Oversupply, weak demand to squeeze ethylene, EG during second half

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The seasonal rebound in global ethylene derivative demand forecast for the second quarter failed to materialize, and market participants now expect sluggish demand and oversupply to persist through the end of 2023.

China, in particular, has disappointed expectations. Producers had hoped a recovery in Chinese domestic demand would absorb local supply, reducing exports and tightening the international market, but that has not occurred. Worse, new ethylene capacities continue to come online.

"So far the recovery is much slower than what we expected," a Northeast Asia trader told S&P Global Commodity Insights. "It seems like there are not many bullish factors even in the second half of this year."

The 45 million metric tons per year of ethylene capacity slated for startup during 2020-2024 – 25 million tons in China alone – are expected to exceed demand by more than 9%, according to Paul Joo, director/olefin and olefin derivatives, APAC at Commodity Insights.

Europe remains challenged by volatile upstream energy and utility costs, and despite the fall in headline inflation, the Russia-Ukraine conflict is expected to remain a drag on the economy. Conditions in the ethylene did not improve as anticipated during the first half of 2023, and market participants now expect continued weak demand and oversupply during the second half.

European prices for derivative ethylene glycol (EG) have lingered at historic lows and, in most cases, at levels below cash cost. Demand for downstream polymer polyethylene terephthalate (PET) has also been historically weak, with consumers economizing in the face of rising food prices and interest rates.

"I'm not optimistic," a European trader said. "The low volumes, the naphtha price and these imports flowing in, and producers [are still] in expensive mode."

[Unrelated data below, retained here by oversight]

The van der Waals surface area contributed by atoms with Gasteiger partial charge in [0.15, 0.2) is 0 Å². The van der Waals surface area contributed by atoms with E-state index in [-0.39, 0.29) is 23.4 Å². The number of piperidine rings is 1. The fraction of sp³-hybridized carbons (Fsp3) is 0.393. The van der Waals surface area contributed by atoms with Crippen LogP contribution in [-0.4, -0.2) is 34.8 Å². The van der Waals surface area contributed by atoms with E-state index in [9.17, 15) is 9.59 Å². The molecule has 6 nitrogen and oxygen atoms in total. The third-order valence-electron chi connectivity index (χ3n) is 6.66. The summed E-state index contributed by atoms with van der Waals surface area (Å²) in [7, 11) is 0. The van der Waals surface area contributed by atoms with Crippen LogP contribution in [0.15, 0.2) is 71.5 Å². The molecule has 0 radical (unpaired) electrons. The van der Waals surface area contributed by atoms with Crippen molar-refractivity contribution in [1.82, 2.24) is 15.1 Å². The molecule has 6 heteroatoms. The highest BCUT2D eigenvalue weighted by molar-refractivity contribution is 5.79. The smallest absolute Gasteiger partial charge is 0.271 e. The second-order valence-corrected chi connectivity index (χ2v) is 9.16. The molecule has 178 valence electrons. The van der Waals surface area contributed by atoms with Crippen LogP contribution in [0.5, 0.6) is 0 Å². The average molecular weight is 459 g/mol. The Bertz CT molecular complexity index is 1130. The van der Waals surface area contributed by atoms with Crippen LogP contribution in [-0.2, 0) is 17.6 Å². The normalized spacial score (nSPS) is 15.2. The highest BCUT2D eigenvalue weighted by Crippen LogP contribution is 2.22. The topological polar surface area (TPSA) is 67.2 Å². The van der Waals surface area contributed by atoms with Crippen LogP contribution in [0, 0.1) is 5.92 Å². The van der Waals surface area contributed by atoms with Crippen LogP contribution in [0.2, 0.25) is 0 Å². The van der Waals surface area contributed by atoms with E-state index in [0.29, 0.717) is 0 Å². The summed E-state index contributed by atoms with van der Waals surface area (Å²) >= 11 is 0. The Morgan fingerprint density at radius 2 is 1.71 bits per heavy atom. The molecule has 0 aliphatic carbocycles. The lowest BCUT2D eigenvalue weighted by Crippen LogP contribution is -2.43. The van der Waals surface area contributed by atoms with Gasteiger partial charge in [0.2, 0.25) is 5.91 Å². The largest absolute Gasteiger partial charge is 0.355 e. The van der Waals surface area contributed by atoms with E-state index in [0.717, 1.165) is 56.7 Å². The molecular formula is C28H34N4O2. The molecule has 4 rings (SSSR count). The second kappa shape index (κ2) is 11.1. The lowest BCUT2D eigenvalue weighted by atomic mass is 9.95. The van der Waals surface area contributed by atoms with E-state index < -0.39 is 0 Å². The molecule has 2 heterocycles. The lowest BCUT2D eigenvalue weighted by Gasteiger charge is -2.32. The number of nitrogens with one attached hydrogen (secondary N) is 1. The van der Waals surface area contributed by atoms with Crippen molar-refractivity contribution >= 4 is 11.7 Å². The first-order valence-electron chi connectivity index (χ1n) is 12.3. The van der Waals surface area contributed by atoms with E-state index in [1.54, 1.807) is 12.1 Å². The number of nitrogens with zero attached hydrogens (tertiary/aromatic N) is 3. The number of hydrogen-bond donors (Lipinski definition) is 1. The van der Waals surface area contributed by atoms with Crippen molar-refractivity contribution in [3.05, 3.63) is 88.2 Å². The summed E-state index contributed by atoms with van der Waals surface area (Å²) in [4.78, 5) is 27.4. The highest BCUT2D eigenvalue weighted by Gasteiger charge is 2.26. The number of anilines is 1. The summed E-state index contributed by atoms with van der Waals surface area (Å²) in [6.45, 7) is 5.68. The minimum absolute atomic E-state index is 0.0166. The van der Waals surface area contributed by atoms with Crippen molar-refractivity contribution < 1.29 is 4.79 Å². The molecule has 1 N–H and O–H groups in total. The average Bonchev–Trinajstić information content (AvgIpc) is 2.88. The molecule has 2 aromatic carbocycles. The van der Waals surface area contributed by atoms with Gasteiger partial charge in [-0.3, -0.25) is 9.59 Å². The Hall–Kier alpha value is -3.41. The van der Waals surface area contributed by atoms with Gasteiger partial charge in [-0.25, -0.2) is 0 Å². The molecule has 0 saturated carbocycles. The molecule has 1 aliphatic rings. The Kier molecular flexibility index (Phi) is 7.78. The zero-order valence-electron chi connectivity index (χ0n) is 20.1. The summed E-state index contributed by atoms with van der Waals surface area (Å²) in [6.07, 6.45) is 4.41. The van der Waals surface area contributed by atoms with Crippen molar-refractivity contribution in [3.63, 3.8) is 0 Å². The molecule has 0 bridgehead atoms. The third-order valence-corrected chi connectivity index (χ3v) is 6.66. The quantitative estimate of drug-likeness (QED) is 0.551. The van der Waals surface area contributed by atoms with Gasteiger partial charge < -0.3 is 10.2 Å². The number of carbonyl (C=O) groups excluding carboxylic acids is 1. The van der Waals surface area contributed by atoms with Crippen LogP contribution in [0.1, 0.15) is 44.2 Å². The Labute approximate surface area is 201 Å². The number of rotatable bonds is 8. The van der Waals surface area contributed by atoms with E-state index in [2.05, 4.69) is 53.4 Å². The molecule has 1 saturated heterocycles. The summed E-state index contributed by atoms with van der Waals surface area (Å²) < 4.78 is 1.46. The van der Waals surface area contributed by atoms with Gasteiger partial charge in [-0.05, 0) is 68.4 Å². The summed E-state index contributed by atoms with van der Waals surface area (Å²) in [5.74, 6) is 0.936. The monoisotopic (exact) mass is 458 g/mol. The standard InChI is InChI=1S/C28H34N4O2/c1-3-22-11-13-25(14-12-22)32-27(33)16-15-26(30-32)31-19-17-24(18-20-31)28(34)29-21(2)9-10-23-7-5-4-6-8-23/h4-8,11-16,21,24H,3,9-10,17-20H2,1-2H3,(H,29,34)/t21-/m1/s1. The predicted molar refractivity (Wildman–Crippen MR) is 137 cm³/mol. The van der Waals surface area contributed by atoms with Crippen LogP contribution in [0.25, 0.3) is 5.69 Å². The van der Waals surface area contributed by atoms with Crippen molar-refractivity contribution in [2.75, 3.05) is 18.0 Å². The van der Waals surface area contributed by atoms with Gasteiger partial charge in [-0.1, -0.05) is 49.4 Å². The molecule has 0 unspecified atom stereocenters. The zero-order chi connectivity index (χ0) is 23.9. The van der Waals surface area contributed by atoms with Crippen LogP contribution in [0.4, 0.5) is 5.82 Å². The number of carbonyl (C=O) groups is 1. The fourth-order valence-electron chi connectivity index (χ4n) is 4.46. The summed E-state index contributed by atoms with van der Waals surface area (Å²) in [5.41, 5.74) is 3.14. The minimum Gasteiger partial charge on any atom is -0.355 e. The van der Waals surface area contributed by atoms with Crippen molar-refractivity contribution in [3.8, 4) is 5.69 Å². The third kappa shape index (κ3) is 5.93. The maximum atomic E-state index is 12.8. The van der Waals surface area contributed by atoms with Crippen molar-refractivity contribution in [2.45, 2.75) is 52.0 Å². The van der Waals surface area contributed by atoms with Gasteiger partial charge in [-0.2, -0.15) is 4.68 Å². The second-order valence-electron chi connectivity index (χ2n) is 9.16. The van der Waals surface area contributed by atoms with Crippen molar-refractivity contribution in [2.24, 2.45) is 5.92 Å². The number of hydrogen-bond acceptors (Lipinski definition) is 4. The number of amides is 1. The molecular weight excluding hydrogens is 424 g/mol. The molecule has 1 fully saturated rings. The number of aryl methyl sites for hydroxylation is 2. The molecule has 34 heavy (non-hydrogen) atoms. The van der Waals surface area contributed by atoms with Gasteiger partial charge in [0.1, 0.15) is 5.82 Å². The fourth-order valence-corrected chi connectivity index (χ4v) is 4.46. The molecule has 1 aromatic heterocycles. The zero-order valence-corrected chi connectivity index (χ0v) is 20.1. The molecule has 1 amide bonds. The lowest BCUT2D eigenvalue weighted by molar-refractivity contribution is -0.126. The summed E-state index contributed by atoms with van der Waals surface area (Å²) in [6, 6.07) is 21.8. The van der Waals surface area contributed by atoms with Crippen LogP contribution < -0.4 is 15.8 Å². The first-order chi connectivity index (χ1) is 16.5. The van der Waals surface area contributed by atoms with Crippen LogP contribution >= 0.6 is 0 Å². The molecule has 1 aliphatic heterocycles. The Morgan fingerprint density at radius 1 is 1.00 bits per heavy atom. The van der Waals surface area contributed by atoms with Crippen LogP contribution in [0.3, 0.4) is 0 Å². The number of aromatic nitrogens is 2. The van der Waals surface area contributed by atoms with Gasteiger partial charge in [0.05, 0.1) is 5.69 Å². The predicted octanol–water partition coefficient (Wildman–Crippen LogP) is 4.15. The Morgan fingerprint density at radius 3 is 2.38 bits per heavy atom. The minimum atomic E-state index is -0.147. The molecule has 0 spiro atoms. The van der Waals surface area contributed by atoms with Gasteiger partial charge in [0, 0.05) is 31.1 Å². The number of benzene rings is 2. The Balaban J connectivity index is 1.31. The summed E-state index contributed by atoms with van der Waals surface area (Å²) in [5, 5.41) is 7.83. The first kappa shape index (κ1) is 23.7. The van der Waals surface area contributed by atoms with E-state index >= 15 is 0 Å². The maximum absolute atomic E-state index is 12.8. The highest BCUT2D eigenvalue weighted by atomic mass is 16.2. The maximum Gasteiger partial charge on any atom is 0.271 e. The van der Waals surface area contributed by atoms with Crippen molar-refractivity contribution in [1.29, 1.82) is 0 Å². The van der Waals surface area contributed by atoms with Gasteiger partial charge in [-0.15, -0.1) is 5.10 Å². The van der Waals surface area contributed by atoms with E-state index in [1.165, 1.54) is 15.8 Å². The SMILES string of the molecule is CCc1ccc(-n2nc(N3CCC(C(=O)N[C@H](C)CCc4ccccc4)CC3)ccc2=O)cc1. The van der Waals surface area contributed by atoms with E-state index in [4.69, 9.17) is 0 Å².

US adding ethylene export capacity

European suppliers also expect more import pressure from cost-advantaged ethane-based producers in the US.

Reduced derivative rates in the US have freed ethylene for export, such that Enterprise Products Partners' 1 million metric ton per year ethylene export terminal in Texas operated at 120% to 125% of capacity through much of 2022. The company is expanding the terminal's capacity by 50% in 2H 2023, and will add another 50% by 2026.

The ethane advantage is also expected to support strong downstream EG production despite weak demand for PET bottling.

China, the largest global consumer of EG, has dramatically increased its domestic production capacity, but poor margins in Asia have discouraged production, while imports from the US have increased, sources said. EG exports to Europe are expected to continue at subdued levels amid antidumping duties ranging from 3% to 60%, depending on the company.

Oversupply is expected to linger, barring a significant disruption such as a hurricane striking the US Gulf Coast, where EG production is centered. Even then, because EG production outstripped demand during the second quarter, stocks should be sufficient to offset outages, sources told Commodity Insights.

Asian EG suppliers said reduced production rates in the regions will continue until margins strengthen, and they expect output to remain low for the next few years. Downstream textile and bottle-grade PET demand has lagged EG supply, a source said.

EG plants could transition from economic run cuts to permanent capacity shutdowns of older, inefficient plants where possible, sources noted. Capacity additions slated for 2023 would offset such rationalizations, but startups could be delayed given a shaky economic outlook, traders said.

For more chemical industry insight and news visit www.chemweek.com

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